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Snowflake latest enterprise company to feel Wall Street’s wrath after good quarter

Saturday, March 6, 2021

Snowflake latest enterprise company to feel Wall Street’s wrath after good quarter

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Snowflake released an earnings report this week, and its performance looks very good, with revenue more than tripled year-on-year.

However, although the company's fourth-quarter revenue increased by 117% to $190.5 million, it is clearly not good enough for investors. Since the report was released after hours on Wednesday, investors have caused the company's stock to plummet.

This is similar to the reaction Salesforce received from Wall Street last week after announcing a positive earnings report. Snowflake's stock closed down about 4% today, a rebound from its midday low (down nearly 12% at the time).

Why is it down? Wall Street’s response to earnings may be more dependent on what the company will do next than its recent performance. But Snowflake's guidance for the current quarter also appears to be strong, with estimated revenue of $195 million to $200 million, which is in line with analyst expectations.

Sounds great, right? Obviously, for investors in certain companies, meeting analyst expectations is not good enough. You will find that it did not exceed the prescribed expectations, so the result must be terrible. I'm not sure how to meet expectations is as good as missed, but you are there.

Of course, it is worth noting that technology stocks have fallen sharply so far in 2021. As my colleague Alex Wilhelm reported this morning, this trend will only worsen this week. Considering that the high-tech Nasdaq Index has fallen 11.4% from its 52-week high, so maybe investors are whipping everyone and Snowflake is only being punished.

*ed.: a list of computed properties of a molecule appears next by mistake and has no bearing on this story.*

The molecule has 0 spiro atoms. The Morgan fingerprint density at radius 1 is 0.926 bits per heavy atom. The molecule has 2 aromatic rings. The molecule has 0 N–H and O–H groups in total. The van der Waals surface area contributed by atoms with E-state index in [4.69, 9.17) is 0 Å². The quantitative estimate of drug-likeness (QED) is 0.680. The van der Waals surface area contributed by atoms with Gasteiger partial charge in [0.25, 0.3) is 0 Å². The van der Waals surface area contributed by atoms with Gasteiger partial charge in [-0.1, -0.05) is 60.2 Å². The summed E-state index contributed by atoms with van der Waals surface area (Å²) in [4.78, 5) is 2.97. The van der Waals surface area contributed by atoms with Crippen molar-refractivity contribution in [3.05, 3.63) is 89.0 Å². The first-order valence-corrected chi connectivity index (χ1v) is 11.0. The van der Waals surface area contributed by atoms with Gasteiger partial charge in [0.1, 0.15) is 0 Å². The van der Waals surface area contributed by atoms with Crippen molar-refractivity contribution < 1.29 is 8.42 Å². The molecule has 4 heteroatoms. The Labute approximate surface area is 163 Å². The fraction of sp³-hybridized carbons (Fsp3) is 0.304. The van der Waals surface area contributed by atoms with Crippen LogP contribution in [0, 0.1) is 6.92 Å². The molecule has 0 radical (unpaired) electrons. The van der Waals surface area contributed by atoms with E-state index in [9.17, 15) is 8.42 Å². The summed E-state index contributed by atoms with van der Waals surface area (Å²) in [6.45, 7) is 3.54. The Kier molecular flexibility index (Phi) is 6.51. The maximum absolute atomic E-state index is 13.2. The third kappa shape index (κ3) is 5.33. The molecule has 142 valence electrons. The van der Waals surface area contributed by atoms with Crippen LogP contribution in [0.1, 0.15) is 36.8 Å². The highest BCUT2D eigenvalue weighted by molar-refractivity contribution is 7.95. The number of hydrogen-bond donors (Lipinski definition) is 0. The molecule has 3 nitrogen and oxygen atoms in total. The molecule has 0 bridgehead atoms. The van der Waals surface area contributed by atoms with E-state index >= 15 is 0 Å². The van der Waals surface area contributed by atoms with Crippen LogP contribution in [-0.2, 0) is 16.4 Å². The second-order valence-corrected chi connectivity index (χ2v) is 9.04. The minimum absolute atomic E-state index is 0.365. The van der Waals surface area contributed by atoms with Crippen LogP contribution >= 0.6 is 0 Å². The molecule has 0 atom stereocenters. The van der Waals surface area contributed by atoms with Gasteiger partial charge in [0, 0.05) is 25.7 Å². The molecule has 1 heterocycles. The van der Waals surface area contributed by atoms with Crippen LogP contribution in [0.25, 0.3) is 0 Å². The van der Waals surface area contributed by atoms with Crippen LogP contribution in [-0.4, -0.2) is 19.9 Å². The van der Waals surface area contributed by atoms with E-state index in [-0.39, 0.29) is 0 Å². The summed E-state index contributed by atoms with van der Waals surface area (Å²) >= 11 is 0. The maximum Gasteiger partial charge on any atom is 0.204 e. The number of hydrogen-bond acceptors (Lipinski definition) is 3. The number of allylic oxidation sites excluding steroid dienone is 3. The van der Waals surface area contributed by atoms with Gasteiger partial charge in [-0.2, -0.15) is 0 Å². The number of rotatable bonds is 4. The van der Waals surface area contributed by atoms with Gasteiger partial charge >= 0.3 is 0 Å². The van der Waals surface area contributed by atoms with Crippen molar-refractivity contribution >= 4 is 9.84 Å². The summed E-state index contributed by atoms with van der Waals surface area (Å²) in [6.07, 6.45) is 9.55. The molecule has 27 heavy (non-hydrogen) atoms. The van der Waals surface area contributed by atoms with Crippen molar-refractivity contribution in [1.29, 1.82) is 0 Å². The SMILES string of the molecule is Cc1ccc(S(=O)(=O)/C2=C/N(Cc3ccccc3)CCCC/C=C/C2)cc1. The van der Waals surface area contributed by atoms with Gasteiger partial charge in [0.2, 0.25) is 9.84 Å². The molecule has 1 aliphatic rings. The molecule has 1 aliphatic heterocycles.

Snowflake CEO Frank Slootman pointed out in this week's earnings conference call that Snowflake is well positioned. This fact proves that his company has eliminated the data limitations of the local infrastructure. The beauty of the cloud is unlimited resources, which forces the company to help customers manage consumption rather than usage, and this evolution is beneficial to Snowflake.

"The biggest change in the paradigm is that historically, in local data centers, people have to manage capacity. Now, they no longer manage capacity, but need to manage consumption. For everyone (not everyone, but most people) ) And people in the public cloud, this is new. I'm obviously used to the concept of consumption, because it also applies to infrastructure clouds." Slootman said on the earnings call. According to the company, Snowflake had to manage expectations, which translated into a dozen customers who paid $5 million or more in the past 12 months. In any case, this is a big change. It is also obvious that despite people's preference for cloud technology, the amount of transferred data still accounts for only a small part of the overall workload of the enterprise, which means that Snowflake has a lot of growth opportunities.

More importantly, Snowflake executives pointed out that customers will spend a lot of time before transferring data to the Snowflake data lake (but before pressing the consumer button). This means that as long as customers continue to move data to Snowflake's platform, even if it takes time for new customers to start using it, they will still pay more over time.

So why didn't Snowflake's quarterly percentage growth rate expand? Well, as the company scales up, as the law of large numbers begins, it becomes more and more difficult to maintain those dizzying percentage growth numbers.

I am not here to tell Wall Street investors how to do their work, more than I expect them to tell me how to do my work. However, when you look at the company's overall financial situation, the untapped cloud potential, and the nature of Snowflake's billing method, it is difficult to be optimistic about the company's prospects no matter how investors react in the short term.

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